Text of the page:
Sunday, November 16, 2008

Pity by Erin Belieu


Once I took it in my mouth, I had to admit, pity tastes good, like the sandwiches

they make in French patisseries, the loaf smeared with force-fed organs, crust
that shreds the skin behind your teeth. So bless the tongue's willingness,

for it chooses like a wartime whore, and it's the picky who end up dead against the wall. And bless also the bouncers,

who all last summer grew kindly ashamed those nights I fell backward off their stools. When A. said, "People are generous with ugly things and you're the Goodwill drop box,"

I counted the turns I've taken on that swing—

the handouts I've offered to the fucked-up and broken. It's the playground rule,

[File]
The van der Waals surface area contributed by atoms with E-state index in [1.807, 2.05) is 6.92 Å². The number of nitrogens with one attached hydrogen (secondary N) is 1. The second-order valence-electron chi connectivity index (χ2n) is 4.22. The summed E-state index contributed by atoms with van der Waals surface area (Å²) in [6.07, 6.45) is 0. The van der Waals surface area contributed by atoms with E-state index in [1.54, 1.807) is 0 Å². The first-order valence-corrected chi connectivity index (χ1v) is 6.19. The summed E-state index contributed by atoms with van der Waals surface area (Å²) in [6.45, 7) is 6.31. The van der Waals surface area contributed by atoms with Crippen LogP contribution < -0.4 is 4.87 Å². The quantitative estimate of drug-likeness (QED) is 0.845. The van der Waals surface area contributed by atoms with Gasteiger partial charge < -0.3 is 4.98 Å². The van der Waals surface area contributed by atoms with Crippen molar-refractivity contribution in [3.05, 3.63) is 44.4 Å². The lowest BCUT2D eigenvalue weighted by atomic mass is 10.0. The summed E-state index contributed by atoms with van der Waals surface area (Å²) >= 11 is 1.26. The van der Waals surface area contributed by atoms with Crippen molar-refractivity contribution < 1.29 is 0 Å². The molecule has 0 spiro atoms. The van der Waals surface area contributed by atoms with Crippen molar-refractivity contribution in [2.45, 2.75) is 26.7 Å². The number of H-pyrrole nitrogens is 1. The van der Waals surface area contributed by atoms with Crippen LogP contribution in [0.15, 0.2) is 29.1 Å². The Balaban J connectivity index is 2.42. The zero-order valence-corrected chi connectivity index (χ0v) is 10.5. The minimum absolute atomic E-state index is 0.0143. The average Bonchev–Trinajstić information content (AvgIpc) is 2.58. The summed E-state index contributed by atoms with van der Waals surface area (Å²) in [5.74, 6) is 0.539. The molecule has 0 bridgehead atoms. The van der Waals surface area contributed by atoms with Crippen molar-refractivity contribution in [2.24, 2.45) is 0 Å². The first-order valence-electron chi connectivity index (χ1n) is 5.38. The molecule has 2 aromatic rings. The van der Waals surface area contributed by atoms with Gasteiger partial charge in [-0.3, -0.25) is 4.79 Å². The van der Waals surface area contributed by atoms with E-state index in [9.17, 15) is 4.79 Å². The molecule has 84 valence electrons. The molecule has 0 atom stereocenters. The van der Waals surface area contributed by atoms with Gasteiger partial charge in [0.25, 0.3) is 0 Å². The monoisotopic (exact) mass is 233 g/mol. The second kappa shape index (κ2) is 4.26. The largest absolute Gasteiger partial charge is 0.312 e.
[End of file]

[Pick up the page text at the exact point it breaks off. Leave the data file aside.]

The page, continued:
everyone gets a ride: then you're the girl at the party trashing the patio furniture, or the man, later that night, pushing her down in the street.

—Erin Belieu, from Black Box


Anonymous said...

Your writings and poetry ae very enlightening.
Thank You.

Anonymous said...

I enjoyed you writings and the fact you share your personal struggle. Keep up the work!


Anonymous said...

email directly if you want